Yemeni government forces and their Emirati allies have taken back control of the country’s largest oil export terminal from al-Qaeda, security officials say, a day after routing the militants from their nearby stronghold.
The lightning advance is a shift in strategy for the Saudi-led coalition forces, which for over a year have focused their firepower on the Iran-allied Houthis who had seized the capital Sanaa and driven the government into exile.
The civil war has killed more than 6200 people, displaced more than 2.5 million people and caused a humanitarian catastrophe in one of the world’s poorest countries.
A fragile ceasefire between coalition forces and the Houthis has been in operation since April 10.
In 48 hours, the coalition deprived the Islamist militants of a lucrative mini-state they had built up over the course of a year, based around the southwestern port city of Mukalla.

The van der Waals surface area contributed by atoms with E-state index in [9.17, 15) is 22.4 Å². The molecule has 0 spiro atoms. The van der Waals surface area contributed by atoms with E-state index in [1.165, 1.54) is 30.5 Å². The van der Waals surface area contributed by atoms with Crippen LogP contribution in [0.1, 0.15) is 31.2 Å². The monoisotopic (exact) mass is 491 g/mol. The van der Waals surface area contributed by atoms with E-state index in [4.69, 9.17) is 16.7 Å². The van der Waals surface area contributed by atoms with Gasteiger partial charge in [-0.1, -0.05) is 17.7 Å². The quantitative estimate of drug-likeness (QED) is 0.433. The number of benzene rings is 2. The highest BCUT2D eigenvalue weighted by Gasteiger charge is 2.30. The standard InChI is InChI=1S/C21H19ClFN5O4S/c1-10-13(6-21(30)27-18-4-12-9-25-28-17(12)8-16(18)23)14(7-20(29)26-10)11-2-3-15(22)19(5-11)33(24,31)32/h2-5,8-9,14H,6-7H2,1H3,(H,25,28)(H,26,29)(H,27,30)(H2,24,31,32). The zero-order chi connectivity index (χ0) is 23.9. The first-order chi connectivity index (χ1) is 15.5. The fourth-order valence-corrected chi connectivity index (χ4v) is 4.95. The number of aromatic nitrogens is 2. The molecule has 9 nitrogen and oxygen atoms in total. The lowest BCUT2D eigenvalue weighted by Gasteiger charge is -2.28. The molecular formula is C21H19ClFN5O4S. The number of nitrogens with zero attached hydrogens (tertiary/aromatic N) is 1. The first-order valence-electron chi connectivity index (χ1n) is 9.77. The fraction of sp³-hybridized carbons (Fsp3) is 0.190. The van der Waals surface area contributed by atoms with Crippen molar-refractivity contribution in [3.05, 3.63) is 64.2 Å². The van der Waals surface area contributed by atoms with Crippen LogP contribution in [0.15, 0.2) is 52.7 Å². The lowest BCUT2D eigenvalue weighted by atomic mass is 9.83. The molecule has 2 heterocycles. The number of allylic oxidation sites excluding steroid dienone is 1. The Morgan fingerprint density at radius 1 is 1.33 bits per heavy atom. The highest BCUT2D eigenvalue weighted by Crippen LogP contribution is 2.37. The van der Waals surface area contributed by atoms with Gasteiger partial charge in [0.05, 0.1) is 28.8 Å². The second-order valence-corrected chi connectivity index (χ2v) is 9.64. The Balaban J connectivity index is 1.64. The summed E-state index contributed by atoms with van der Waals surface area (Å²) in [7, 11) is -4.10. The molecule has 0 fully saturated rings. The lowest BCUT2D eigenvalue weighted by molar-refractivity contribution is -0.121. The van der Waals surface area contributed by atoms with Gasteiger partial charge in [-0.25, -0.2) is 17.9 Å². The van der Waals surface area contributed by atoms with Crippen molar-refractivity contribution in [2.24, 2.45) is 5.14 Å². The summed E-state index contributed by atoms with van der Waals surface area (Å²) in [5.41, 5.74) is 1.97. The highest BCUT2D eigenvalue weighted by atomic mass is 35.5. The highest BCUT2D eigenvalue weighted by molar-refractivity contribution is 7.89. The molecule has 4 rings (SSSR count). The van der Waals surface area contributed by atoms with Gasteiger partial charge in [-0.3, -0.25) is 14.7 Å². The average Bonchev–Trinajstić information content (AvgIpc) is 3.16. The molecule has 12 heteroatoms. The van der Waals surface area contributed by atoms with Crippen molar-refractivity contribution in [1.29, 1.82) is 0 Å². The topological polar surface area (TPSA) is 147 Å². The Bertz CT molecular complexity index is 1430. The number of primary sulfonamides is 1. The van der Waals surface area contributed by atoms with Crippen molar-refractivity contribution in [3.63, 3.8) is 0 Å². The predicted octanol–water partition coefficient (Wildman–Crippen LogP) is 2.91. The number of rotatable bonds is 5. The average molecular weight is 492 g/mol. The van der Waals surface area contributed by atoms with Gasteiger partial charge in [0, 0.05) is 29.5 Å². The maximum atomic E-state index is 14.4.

About 80 per cent of Yemen’s modest oil reserves were exported in peacetime from the Ash Shihr terminal, 68 km eastwards along the coast from Mukalla, which has been shut since the war began and al-Qaeda seized the area.
Al-Qaeda in the Arabian Peninsula (AQAP) – seeking official recognition as a quasi-state as well as trying to get rich – tried last year to export the 2 million barrels of oil stored there with the approval of Yemen’s government, which refused.
In a separate incident, residents said that an unidentified warplane believed to belong to the Saudi-led coalition fired missiles at a car in the city of Azzan in Shabwa province killing at least eight suspected al-Qaeda militants travelling on the vehicle.
Azzan is part of a string of southern Yemen towns seized by al-Qaeda since last year as Hadi supporters and their Houthi enemies fought each other.
A statement by the mostly Gulf Arab coalition said on Monday its offensive had killed 800 al-Qaeda fighters and several leaders, though Mukalla residents said the number appeared unlikely and the group withdrew largely without a fight.